Principle #2: Develop reciprocity and cooperation among students

In This Section

Students sitting around a table with laptopsLearning is enhanced when it is more like a team effort than a solo race. Good learning, like good work, is collaborative and social, not competitive and isolated. Working with others often increases involvement in learning. Sharing one’s own ideas and responding to others’ reactions sharpens thinking and deepens understanding.

 

  Pedagogy Implementation
1

Students fill out their online profiles.

Have students upload their head shot to Moodle’s profile, and write a paragraph about themselves, including hobbies, pets, etc.

2

Students introduce themselves.

Use a Forum activity for student introductions for this specific class -- why they took it, what they’re hoping to get out of it, etc.  

3

In synchronous online class sessions, put students into groups, rather like you would in an F2F class.

Use Moodle’s Zoom activity for online sessions, and use the breakout room feature.

4

In asynchronous discussions, require students to refer both to the course material and each other’s posts.

Use Moodle’s Q&A Forum type, where they must post before they can see others posts.  This first post must reference course material. Then, require them to reference at least one other student’s post.  Be sure to explain this and grading criteria in the assignment description.

5

Open your online class sessions early, and let students talk about anything, class-related or otherwise.  This is called the “waiting room,” and it’s a way to create a sense of community.

In the Moodle Zoom activity, check “Enable join before host.”  This lets students come into the meeting room early.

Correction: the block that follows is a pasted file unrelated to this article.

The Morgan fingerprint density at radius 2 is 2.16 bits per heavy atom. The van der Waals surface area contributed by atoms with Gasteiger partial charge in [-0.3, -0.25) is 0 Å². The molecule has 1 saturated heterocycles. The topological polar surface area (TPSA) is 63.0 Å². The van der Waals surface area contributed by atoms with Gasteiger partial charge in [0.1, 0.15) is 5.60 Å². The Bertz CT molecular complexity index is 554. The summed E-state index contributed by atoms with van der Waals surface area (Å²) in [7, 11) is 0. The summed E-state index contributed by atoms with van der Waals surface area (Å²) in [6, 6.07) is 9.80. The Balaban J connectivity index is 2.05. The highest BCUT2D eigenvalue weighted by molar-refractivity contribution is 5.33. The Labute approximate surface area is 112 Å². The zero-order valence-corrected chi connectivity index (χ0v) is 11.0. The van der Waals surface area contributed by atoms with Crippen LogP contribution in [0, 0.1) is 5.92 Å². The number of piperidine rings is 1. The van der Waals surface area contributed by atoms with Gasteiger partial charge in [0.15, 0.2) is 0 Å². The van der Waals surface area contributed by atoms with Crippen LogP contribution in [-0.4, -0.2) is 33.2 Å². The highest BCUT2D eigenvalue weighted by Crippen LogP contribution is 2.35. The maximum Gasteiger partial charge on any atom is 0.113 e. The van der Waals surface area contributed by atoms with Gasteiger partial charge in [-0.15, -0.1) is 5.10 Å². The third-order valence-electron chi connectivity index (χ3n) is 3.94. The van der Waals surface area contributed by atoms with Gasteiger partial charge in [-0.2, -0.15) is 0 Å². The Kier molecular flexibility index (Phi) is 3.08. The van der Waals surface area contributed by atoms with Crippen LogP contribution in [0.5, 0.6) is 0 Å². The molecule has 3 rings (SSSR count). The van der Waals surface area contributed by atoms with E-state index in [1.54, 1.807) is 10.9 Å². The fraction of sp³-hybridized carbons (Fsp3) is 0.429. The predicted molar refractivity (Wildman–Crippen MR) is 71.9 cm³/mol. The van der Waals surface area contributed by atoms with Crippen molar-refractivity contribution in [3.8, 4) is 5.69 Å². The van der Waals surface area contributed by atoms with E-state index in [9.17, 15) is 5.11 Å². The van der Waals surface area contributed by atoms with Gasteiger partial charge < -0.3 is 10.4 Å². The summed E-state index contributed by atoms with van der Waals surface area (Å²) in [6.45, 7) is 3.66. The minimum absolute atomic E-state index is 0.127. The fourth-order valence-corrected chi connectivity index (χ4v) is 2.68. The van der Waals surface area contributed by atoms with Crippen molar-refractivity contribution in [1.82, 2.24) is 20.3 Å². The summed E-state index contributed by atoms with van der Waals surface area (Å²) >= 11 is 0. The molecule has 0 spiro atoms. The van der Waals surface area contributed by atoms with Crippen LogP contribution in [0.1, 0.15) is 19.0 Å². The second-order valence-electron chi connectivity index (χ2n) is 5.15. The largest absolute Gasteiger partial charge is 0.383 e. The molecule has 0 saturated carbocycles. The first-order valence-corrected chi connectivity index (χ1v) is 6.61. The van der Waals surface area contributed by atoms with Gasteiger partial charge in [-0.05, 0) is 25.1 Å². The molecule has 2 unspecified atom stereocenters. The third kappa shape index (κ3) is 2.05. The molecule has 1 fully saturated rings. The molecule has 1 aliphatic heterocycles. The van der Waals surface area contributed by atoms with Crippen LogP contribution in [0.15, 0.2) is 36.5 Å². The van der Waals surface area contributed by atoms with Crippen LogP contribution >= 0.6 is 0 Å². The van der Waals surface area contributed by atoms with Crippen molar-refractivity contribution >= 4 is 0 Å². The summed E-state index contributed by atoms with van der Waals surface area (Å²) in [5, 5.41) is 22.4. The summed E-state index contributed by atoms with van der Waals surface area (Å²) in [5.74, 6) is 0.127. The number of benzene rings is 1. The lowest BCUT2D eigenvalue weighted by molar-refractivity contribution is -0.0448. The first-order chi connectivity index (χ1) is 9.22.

6 In the work world, group work is increasingly important in the 21st century, and more and more being done online.  When creating group projects for your classes, here are some suggestions:
  1. Use Google Docs so students share the same file.
  2. Require a draft
  3. Think about using a template document
  4. Since students will tend to compartmentalize their work even in a group project, require students reference each other’s work.
  5. Allow students to suggest grades or points for their collaborators.
  6. Use small groups of 3-4 students.

Some Resources for group projects:

  1. Google Docs, Presentations, and Sheets all have a Version history feature so you can see who did what and when.
  2. So you can tell early on who is contributing more and who is contributing less early in the project.
  3. You can create a template, share with students View only, and let them make a copy for their group.
  4. They may split a project into pages or slides in a presentation, so make part of the grade depend on referencing other students’ pages or slides.
  5. Here are some suggested group grading methods.
  6. Students who enjoy bigger online groups will still be productive in smaller groups. But introverted online learners are less likely to participate in open forums. As a result, you should create smaller online groups based on the eLearning topic, course, goals or student interests.
7 Some traditional classroom strategies translate well to hybrid and online classes.

Here are Five Simple Ideas to Try, and some perspectives from students.